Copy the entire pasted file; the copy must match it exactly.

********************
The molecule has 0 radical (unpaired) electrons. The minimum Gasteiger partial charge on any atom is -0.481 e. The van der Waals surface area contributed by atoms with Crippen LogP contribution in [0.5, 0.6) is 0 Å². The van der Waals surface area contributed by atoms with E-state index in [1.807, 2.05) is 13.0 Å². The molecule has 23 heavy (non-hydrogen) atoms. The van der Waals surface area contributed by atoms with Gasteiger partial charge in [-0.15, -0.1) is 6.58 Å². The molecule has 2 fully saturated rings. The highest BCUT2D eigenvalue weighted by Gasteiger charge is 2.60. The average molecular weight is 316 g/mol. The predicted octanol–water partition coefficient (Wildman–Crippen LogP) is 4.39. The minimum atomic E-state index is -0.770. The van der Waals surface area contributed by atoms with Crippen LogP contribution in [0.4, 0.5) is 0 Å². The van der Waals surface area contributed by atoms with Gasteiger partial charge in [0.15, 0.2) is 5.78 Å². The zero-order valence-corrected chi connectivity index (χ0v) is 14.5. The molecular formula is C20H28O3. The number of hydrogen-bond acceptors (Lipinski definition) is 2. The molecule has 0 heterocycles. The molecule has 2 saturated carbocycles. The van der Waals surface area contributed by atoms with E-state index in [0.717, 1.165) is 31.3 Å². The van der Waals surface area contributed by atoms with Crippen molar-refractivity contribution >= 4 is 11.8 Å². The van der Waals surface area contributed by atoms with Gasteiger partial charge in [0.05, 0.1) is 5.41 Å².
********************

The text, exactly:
The molecule has 0 radical (unpaired) electrons. The minimum Gasteiger partial charge on any atom is -0.481 e. The van der Waals surface area contributed by atoms with Crippen LogP contribution in [0.5, 0.6) is 0 Å². The van der Waals surface area contributed by atoms with E-state index in [1.807, 2.05) is 13.0 Å². The molecule has 23 heavy (non-hydrogen) atoms. The van der Waals surface area contributed by atoms with Gasteiger partial charge in [-0.15, -0.1) is 6.58 Å². The molecule has 2 fully saturated rings. The highest BCUT2D eigenvalue weighted by Gasteiger charge is 2.60. The average molecular weight is 316 g/mol. The predicted octanol–water partition coefficient (Wildman–Crippen LogP) is 4.39. The minimum atomic E-state index is -0.770. The van der Waals surface area contributed by atoms with Crippen LogP contribution in [0.4, 0.5) is 0 Å². The van der Waals surface area contributed by atoms with Gasteiger partial charge in [0.15, 0.2) is 5.78 Å². The zero-order valence-corrected chi connectivity index (χ0v) is 14.5. The molecular formula is C20H28O3. The number of hydrogen-bond acceptors (Lipinski definition) is 2. The molecule has 0 heterocycles. The molecule has 2 saturated carbocycles. The van der Waals surface area contributed by atoms with E-state index in [0.717, 1.165) is 31.3 Å². The van der Waals surface area contributed by atoms with Crippen molar-refractivity contribution >= 4 is 11.8 Å². The van der Waals surface area contributed by atoms with Gasteiger partial charge in [0.05, 0.1) is 5.41 Å².